From the garbage, of course.
Now let me explain.
I used to write a short story a day, back in Fiji Islands when I was very young. When I turned twelve, I finished my first screenplay called "Jeevansathi," meaning "Lifemate." It was completely written in Hindi and it dealt with divorce and extramarital affairs in the Indian culture. LOL. I Know -- I guess I didn't have better things to do at age twelve over the long summer break but to think about extramarital affairs and marriage breakdown. I had so much fun writing, that when I finished that script, I wrote another. This one was titled "Jewels." It was treasure hunt story, a more proper subject for a twelve year old to be concerned with, I suppose. I still have both stories tucked in a dusty closet somewhere!
Fifteen years later, in Canada, one of my friends was helping me move. I was throwing out everything I didn't need. He picked out two sentences I had written on a piece of paper which I threw in the garbage. He brushed off the coffee grinds and asked me who wrote that. I told him I did. He asked me if I copied it from somewhere. I told him no, I wrote that myself and throw it away. It's garbage. I was too stressed with moving to care. He put the piece of paper in his pocket. Two months or so later, when I was settled in my new place, he came over and handed me a magazine that was holding a short story competetion. He wanted me to enter that. I told him I didn't write. I thought he was being funny. He told me to just try. I eventually did. It took me three weeks to write four pages. But I remember how much fun I had. Being a creature that is known to like fun, I decided to take this further. I shared my story with others. They loved it but they didn't really believe that I wrote it. But that was okay. It told me that it had something. I entered the short story competetion and didn't win. However, this set me on a different path. I dropped the courses I was registered in the last semester towards the completion of my degree and enrolled in Creative Writing courses instead. I did well and started the chapter of my first novel. By this time more and more people were believing that I wrote and started encouraging me to continue. They wanted to know the ending of the suspense novel I started in University. I told them that I can tell them where I was going with that. But they wanted to read the ending for themselves. I assured them that there is no possible way that I will write an entire manuscript. They advised me that they were willing to wait as long as it took. Eventually, I finished that manuscript, then another, and then another.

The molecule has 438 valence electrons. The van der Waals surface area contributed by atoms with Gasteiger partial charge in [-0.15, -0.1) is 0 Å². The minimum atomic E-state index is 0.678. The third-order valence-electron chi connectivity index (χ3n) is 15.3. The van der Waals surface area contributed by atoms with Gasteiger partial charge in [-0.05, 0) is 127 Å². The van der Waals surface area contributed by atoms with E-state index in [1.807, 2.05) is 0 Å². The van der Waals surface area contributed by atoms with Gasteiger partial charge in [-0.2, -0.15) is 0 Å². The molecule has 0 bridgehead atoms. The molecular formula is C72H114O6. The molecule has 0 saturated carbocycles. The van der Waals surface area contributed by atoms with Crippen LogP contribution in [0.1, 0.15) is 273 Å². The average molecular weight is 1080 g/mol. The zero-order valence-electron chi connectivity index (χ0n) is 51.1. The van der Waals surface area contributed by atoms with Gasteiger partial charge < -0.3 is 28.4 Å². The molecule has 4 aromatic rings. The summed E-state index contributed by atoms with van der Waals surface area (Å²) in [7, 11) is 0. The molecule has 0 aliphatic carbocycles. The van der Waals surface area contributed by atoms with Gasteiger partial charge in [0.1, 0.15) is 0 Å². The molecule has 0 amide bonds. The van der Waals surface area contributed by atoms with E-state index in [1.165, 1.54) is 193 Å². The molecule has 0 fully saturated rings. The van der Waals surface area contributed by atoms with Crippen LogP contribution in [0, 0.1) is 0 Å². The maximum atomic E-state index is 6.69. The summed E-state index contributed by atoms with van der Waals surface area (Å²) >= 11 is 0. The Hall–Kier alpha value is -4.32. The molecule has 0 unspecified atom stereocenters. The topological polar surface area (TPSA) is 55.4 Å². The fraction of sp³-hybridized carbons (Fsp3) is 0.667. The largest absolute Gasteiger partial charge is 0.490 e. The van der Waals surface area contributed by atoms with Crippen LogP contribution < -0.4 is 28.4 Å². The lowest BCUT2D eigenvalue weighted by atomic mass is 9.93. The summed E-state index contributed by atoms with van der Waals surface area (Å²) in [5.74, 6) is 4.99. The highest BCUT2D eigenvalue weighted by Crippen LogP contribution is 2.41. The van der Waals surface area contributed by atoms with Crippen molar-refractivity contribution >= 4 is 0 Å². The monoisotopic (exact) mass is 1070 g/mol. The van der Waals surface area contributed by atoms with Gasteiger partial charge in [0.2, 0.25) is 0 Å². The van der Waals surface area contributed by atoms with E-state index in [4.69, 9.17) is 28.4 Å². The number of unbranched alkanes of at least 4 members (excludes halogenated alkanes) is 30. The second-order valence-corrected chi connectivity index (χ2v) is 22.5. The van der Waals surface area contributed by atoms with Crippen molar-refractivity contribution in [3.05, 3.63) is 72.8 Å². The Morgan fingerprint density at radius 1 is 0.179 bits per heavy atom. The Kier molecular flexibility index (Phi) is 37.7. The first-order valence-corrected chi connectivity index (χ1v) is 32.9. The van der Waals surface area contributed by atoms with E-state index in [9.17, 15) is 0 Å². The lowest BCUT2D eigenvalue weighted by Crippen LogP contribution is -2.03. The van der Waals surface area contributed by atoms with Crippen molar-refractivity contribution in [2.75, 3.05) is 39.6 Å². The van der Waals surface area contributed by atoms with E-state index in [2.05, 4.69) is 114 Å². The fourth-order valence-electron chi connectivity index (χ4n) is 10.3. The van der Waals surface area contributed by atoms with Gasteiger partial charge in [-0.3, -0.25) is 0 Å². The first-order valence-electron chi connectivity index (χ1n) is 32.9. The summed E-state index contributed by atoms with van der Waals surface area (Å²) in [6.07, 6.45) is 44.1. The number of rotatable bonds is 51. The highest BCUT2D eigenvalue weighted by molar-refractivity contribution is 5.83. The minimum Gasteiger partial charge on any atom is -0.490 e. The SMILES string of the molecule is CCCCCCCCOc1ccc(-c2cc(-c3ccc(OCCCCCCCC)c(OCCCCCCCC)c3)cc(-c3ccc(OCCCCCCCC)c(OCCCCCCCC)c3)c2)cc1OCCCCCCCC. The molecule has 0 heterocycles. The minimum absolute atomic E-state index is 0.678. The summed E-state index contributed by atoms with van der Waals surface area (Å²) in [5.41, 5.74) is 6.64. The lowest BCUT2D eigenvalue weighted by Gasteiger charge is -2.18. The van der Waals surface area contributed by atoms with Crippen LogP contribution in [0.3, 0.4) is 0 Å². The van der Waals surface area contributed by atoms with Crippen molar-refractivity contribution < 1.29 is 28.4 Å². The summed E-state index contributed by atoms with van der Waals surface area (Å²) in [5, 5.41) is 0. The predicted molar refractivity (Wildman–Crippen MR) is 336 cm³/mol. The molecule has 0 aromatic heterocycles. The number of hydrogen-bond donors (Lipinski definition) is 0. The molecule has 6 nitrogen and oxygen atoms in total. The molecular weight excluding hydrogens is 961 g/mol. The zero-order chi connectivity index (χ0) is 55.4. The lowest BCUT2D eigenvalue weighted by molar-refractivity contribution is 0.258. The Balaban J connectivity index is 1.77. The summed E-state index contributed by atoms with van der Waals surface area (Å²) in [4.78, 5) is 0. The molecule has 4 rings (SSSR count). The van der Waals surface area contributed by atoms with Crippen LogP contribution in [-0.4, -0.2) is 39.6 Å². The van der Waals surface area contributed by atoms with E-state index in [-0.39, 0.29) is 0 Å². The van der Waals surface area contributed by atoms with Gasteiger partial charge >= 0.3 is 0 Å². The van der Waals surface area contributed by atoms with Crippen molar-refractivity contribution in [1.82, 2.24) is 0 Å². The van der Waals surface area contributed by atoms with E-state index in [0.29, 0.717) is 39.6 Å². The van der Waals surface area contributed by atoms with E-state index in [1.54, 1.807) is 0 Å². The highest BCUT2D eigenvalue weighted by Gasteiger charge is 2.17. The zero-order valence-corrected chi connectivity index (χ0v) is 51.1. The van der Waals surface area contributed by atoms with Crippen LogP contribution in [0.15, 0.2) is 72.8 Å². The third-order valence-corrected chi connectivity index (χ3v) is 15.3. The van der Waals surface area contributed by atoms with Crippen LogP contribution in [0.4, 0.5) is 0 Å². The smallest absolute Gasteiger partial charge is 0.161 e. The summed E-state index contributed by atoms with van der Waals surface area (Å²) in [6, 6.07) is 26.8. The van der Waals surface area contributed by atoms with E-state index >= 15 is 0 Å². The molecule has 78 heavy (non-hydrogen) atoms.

So here it is -- How did I get the idea to become a writer? From the garbage, of course.